Should I be on a Weight Loss Medication?

If your BMI is over 30, or over 27 with weight-related health problems like pre-diabetes, hypertension or high cholesterol, then anti-obesity pharmacotherapy is indicated. Another way of thinking about this – if your BMI poses a risk to your health, and the benefits of anti-obesity pharmacotherapy outweigh the risks, then yes, the use of weight loss medications in addition to healthy eating, physical activity and lifestyle interventions is recommended.

What if I don’t take medication?

If we do not treat obesity, it tends to get worse over time, much like diabetes. Most Americans are gaining 1-2 pounds per year, so if your BMI is 30 now, it is likely to get higher over time and pose a more significant risk to your health.

How long do I need to take medication?

Like diabetes, we treat obesity chronically. Medications do not work if they are not in your body. The practice of using medications short-term was popular in the 1990s, but is no longer considered appropriate.

Pills vs. shots

Believe it or not, FDA-approved weight loss medications have been available since 1959, when the FDA first established a pathway for these drugs and approved Phentermine and Tenuate. Today, there has been an explosion in popularity due to media attention. A lot of this attention is being focused on the newest GLP-1 injectable weight loss medications, including Wegovy (semaglutide) and Zepbound (tirzepatide).

Comparison of Oral and Injectable Anti-Obesity (Weight Loss) Medications

Oral (pills / capsules) Injectable (self-administered shots)
Medication Names Phentermine, Tenuate (generic)
Contrave, Qsymia (brand)
Wegovy (semaglutide / Ozempic) – weekly
Zepbound (tirzepatide / Mounjaro) – weekly
Saxenda (liraglutide / Victoza) – daily
Cost $25-$50 / month (generic)
~$100-$150 / month (brand)
$25-$50 / month (Insurance)
$450-$1500 / month (Cash)
Weight Loss
(% of total body weight lost at 1 year)
20-25 Pounds
35-50 Pounds
Availability Available at CNC and at retail pharmacies
No shortages of any medication at any dose
Shortages abound on all doses. Many patients are having to stop treatment due to supply issues (April, 2024)
Side Effects Mild stimulant side effects, similar to a cup of coffee. Can cause anxiety, headaches, insomnia. Can elevate blood pressure. Nausea, Vomiting, Diarrhea, Constipation, Heartburn, Burping, Fatigue, Headaches,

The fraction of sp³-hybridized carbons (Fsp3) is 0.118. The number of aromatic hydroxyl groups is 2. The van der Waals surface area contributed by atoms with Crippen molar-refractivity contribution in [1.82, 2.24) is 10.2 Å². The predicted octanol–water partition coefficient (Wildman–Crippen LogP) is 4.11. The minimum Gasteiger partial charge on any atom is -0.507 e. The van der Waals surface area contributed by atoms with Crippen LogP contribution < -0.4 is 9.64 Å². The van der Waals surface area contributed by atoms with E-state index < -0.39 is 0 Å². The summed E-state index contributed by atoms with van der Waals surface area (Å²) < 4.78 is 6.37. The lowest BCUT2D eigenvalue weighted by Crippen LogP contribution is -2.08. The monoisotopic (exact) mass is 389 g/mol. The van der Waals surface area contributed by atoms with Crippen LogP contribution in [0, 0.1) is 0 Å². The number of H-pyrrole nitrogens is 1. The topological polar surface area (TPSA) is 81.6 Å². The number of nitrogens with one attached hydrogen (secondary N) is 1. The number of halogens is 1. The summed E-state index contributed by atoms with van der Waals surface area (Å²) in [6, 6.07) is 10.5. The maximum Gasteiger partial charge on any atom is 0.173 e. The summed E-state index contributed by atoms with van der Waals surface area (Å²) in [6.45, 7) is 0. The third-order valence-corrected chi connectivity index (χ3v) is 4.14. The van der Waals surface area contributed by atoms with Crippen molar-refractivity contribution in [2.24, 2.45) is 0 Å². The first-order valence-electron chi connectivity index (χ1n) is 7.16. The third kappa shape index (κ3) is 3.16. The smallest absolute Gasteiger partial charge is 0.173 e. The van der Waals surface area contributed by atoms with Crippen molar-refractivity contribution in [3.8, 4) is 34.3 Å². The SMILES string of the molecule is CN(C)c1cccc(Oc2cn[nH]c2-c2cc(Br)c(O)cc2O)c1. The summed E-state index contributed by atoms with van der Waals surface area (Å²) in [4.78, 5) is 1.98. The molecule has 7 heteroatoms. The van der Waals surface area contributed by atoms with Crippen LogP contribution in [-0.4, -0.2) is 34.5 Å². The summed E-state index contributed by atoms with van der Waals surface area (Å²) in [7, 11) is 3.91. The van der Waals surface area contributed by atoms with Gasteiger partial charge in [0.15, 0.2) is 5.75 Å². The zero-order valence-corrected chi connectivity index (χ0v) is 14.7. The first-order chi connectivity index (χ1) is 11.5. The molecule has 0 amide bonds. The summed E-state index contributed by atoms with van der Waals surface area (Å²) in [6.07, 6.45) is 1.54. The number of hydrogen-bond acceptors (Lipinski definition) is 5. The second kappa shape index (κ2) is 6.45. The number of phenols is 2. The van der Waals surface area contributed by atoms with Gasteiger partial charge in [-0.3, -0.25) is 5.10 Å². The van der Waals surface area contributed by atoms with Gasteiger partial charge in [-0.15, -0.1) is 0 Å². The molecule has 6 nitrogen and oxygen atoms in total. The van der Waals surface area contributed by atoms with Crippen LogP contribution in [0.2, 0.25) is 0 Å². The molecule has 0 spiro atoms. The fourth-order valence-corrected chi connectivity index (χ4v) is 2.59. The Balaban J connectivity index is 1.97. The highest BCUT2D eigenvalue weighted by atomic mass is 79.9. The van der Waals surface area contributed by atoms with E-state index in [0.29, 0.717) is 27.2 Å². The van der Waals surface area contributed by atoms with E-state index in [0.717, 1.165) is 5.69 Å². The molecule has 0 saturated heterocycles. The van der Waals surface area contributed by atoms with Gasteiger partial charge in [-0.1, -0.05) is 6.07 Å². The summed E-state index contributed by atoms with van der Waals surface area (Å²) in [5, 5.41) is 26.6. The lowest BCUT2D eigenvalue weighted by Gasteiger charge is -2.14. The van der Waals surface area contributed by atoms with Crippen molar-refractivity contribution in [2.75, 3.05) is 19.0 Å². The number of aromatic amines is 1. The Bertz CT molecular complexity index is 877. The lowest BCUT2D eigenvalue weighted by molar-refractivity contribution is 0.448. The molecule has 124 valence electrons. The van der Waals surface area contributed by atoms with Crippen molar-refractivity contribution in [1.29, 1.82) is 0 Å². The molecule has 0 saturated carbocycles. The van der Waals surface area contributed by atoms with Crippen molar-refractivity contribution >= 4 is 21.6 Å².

Gallbladder attacks, pancreatitis, gastroparesis (?),
Other Health Benefits Can improve energy and focus. Sometimes improves mood. Prevent recurrent major adverse cardiovascular events. Also, may improve heart failure, fatty liver disease, chronic kidney disease, reduce diabetes risk and improve diabetes control.
Other Considerations Genuine generics or generic equivalents available for all existing oral medications. No generics currently exist.
Fakes, Counterfeits, and Compounds are rampant.
The source ingredient in compounds is NOT regulated by the FDA, and is likely being imported from other countries including China and India.
*FDA-Approved Authentic generic liraglutide (Saxenda / Victoza) is expected in late 2024.

How to choose a weight loss medication?

    1. The most important decision is whether or not to start an anti-obesity medication. Again, if your body fat poses a risk to your health, and the benefit of medical treatment outweighs the risk, then we recommend starting on an anti-obesity medication.
    2. If you have existing heart disease, insurance coverage, and the medication is available, then we recommend a medication that reduces recurrent heart attack risk – at the time of this article (4/24), the only medication approved for this indication is Wegovy.
    3. If you do not have a contraindication like uncontrolled high blood pressure, we generally recommend starting on an older oral medication first. For many patients this is adequate. If it causes side effects or does not provide an adequate result, we can always add or move to injectable at a later date.
    4. If you do not lose adequate weight on an oral medication, then we may recommend changing to one of the newer injections like Wegovy or Zepbound, provided you have insurance coverage (or are otherwise able to afford it) and that the medication is available.
    5. For more information on Wegovy (semaglutide) vs. Zepbound (tirzepatide), click here.

*Weight Loss medications are not appropriate for all individuals and will be prescribed only if deemed an appropriate treatment option by Dr. Lazarus, Heather Thomas, PA-C or Jamie Shriver, PA-C. The purchase of prescription medications from us is completely optional – programs do not include the cost of medication. We stock many medications, but you are welcome to request a written prescription or have our providers e-prescribe to the pharmacy of your choice.